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Published in CenterView on December 16, 2013
Dr. Renee Wilkins, assistant professor in the School of Health Related Professions, demonstrates a stress-reducing technique: yoga.
Dr. Renee Wilkins, assistant professor in the School of Health Related Professions, demonstrates a stress-reducing technique: yoga.

Integrative medicine specialist recommends holistic approach to New Year

By Matt Westerfield

The time has come to begin thinking about what goals to set for 2014, and no doubt everyone is familiar with the disappointment of a fizzled-out New Year’s resolution.


Whether plans are to lose weight, adopt better spending habits or pack salads for lunch, chances are those goals have in the past fallen by the wayside by Valentine’s Day.

“The problem with the New Year’s resolution is that it has such a finality to it that people are set up to fail.”

That’s according to Dr. Gailen Marshall, professor of medicine and director of the Division of Allergy and Immunology, who specializes in the field of integrative medicine. Also known as complementary and alternative medicine, integrative medicine is a relatively recent development in health care that addresses the body, the mind, the spirit and the emotions all at once.

“A human being has a body and a mind, they have a spirit and they have an emotional response,” Marshall said, “so by the combined effort of ministering to the body, the mind, the spirit and the emotions, that is a total approach for the whole patient.”

In a nutshell, the conventional approach to health care is to treat a particular condition, whereas the principle of integrative medicine is to treat both the condition and address the patient’s overall wellness. And there are four interrelated areas that Marshall recommends people focus on in order to strike a healthy balance in the new year.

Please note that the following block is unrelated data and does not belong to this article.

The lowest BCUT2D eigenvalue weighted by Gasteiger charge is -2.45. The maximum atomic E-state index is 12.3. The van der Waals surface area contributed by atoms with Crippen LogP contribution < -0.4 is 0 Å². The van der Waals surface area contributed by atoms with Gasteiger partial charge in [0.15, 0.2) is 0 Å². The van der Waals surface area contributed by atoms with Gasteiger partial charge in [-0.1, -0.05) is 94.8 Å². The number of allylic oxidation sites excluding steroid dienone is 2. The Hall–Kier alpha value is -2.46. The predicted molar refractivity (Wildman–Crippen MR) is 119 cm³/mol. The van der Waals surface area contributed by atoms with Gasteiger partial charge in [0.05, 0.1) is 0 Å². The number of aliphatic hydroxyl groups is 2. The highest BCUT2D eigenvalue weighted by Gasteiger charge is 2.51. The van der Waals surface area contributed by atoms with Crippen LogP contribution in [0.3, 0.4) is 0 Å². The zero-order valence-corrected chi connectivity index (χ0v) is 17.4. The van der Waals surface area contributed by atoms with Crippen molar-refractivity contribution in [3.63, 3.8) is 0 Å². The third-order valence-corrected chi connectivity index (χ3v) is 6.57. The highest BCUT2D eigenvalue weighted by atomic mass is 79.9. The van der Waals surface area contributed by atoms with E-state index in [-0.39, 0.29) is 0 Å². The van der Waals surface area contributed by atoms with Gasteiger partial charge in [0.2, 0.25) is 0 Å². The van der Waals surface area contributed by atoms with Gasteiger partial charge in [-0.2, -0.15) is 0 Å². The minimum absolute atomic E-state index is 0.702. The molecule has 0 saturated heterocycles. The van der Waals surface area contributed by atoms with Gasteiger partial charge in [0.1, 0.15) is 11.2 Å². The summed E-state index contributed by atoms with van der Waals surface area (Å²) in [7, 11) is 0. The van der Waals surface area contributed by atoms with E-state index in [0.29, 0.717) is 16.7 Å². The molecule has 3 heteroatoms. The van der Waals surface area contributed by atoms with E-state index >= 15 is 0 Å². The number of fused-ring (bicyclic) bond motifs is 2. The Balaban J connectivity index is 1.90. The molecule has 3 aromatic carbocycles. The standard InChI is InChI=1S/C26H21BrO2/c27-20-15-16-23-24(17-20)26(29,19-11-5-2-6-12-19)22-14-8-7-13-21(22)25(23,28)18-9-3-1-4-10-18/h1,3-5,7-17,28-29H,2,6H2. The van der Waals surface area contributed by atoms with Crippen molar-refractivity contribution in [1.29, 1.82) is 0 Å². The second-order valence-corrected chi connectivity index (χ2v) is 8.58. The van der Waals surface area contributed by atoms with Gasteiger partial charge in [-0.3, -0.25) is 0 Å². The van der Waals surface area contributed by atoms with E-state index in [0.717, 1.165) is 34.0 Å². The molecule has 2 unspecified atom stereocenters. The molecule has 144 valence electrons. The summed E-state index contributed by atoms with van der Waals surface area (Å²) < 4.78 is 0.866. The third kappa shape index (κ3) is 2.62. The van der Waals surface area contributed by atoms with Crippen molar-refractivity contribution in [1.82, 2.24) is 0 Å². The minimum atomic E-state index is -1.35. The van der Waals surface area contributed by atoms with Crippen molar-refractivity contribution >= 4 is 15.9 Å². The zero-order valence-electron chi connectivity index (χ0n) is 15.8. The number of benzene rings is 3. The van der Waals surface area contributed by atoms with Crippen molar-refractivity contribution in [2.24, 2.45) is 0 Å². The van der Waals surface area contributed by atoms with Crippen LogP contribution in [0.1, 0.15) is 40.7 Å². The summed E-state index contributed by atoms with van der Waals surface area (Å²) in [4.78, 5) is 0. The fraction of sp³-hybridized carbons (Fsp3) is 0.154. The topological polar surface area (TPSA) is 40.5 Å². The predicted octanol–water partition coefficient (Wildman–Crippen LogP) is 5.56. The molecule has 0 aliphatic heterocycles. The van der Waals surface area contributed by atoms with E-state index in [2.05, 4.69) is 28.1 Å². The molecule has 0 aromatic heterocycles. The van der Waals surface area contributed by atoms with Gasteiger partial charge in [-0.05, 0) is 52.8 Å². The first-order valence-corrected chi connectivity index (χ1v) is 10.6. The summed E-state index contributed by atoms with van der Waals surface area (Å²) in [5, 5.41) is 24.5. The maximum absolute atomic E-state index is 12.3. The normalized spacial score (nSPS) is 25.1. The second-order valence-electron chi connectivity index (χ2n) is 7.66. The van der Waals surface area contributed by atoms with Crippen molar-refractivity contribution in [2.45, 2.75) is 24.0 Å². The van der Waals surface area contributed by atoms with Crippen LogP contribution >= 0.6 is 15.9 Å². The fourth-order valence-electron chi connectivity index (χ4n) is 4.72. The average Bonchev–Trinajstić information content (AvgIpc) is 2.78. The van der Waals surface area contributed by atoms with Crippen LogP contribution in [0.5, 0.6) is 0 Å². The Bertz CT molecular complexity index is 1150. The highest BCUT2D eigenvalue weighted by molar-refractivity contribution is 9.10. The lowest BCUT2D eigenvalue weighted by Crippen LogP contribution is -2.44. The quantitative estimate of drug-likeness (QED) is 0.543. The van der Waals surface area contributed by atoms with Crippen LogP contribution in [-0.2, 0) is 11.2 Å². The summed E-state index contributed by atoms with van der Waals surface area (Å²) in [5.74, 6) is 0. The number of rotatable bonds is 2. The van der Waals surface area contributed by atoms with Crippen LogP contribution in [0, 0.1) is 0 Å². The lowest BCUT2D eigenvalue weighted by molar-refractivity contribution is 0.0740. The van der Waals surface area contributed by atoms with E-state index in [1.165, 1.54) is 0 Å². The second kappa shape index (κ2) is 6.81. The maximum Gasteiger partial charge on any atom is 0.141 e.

1. Stress

“In today’s world, we are under levels of stress that our parents and grandparents never dreamed of,” Marshall said, citing society’s emphasis on technology and multitasking and the demands of work and family. Luckily, there are a couple of easy techniques to help manage stress.

One is to carve out time for relaxation.

“It’s amazing that we have to schedule time for relaxation, but you do,” Marshall said. But making that time could be something as simple as getting up 15 minutes earlier to sit and relax for a bit.
A second stress-reliever is some form of meditation, which doesn’t necessarily mean sitting in a contorted position and chanting.

“Meditation is a time for reflection,” Marshall said. “Some people actually use that as a time of prayer.”

The Hindu discipline of yoga and the Chinese practice of Qigong both are effective methods that combine stretching, relaxation and deep breathing, which studies have shown are beneficial to one’s health.

2. Diet

When it comes to eating right, Marshall says the fundamental principle is to listen to the body.

“Think about how we eat now: Many people eat in front of the television, they eat in the car, they eat at parties — we put food with everything,” he said. “So you end up eating and eating and you’re ignoring your body saying ‘that’s enough.’”

Instead, try a steady pace, eat smaller meals and remember that by eating more and exercising less, individuals are going to gain weight.

Research shows the Mediterranean diet is one tremendously healthy approach and is as simple as getting most calories from fruits, vegetables and nuts. It contains less meat, and when dieters are feeling carnivorous, they lean toward fish and chicken.

3. Exercise

Regular exercise becomes more important as people age to stave off muscle atrophy, but people also tend to become more sedentary the older they get.

“We ride the elevator, we sit on the couch, we drive the car and we get deconditioned,” Marshall said. “We get out of the habit of exercising and try to get it all done on the weekend, then we injure ourselves, which is a further hindrance.”

The secret to making it a habit is to find something enjoyable to do, like bike riding. At the same time, don’t forget that exercising the mind is equally important, he added. Activities like reading, doing puzzles or brainteasers have been shown to inhibit the development of cognitive disorders like Alzheimer’s disease.

4. Sleep

“It is estimated that two out of three Americans carry a chronic sleep deficit,” Marshall said. That’s because they don’t sleep long enough or they have anxiety and stress. Weight and diet also disrupt sleep.

Marshall also warns about the quality of sleep.

“Just because you’re unconscious doesn’t mean you’re getting rested,” he said. Studies show that REM sleep, or the dreaming state of sleep, is the most restorative stage of sleep.

In short, Marshall recommends setting short-term goals rather than permanent goals, which are less achievable.

“Goals need to be better defined, limited and with the realization that failures don’t have to derail your plan,” he said. “Don’t punish yourself when you fail.

“The most successful people overcome failure with success.”